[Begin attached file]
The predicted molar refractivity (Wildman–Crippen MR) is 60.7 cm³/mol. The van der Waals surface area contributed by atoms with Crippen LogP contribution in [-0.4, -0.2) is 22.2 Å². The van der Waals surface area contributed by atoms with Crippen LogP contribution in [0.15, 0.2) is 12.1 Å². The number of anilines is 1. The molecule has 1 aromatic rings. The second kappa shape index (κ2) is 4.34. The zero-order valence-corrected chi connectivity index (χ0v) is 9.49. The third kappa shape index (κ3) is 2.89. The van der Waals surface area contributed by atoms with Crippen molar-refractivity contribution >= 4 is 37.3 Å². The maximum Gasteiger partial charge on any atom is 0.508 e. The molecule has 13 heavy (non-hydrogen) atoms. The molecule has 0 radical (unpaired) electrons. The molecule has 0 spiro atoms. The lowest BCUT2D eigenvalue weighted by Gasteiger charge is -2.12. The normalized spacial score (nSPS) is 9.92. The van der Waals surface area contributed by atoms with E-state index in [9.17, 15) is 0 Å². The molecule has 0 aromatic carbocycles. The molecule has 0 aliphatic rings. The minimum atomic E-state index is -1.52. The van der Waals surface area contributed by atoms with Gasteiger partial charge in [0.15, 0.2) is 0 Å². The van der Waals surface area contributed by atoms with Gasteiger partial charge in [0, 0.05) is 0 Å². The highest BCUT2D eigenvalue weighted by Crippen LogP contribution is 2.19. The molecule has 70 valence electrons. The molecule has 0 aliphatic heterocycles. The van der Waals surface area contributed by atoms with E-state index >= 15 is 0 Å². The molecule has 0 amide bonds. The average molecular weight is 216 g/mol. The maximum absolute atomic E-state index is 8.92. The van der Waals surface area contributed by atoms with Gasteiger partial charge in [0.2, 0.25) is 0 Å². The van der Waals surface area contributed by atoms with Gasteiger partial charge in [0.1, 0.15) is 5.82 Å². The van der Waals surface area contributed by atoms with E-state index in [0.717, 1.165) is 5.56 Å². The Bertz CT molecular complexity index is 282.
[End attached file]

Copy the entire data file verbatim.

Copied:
The predicted molar refractivity (Wildman–Crippen MR) is 60.7 cm³/mol. The van der Waals surface area contributed by atoms with Crippen LogP contribution in [-0.4, -0.2) is 22.2 Å². The van der Waals surface area contributed by atoms with Crippen LogP contribution in [0.15, 0.2) is 12.1 Å². The number of anilines is 1. The molecule has 1 aromatic rings. The second kappa shape index (κ2) is 4.34. The zero-order valence-corrected chi connectivity index (χ0v) is 9.49. The third kappa shape index (κ3) is 2.89. The van der Waals surface area contributed by atoms with Crippen molar-refractivity contribution >= 4 is 37.3 Å². The maximum Gasteiger partial charge on any atom is 0.508 e. The molecule has 13 heavy (non-hydrogen) atoms. The molecule has 0 radical (unpaired) electrons. The molecule has 0 spiro atoms. The lowest BCUT2D eigenvalue weighted by Gasteiger charge is -2.12. The normalized spacial score (nSPS) is 9.92. The van der Waals surface area contributed by atoms with E-state index in [9.17, 15) is 0 Å². The molecule has 0 aromatic carbocycles. The molecule has 0 aliphatic rings. The minimum atomic E-state index is -1.52. The van der Waals surface area contributed by atoms with Gasteiger partial charge in [0.15, 0.2) is 0 Å². The van der Waals surface area contributed by atoms with Gasteiger partial charge in [0, 0.05) is 0 Å². The highest BCUT2D eigenvalue weighted by Crippen LogP contribution is 2.19. The molecule has 70 valence electrons. The molecule has 0 aliphatic heterocycles. The van der Waals surface area contributed by atoms with E-state index >= 15 is 0 Å². The molecule has 0 amide bonds. The average molecular weight is 216 g/mol. The maximum absolute atomic E-state index is 8.92. The van der Waals surface area contributed by atoms with Gasteiger partial charge in [0.2, 0.25) is 0 Å². The van der Waals surface area contributed by atoms with Gasteiger partial charge in [0.1, 0.15) is 5.82 Å². The van der Waals surface area contributed by atoms with E-state index in [0.717, 1.165) is 5.56 Å². The Bertz CT molecular complexity index is 282.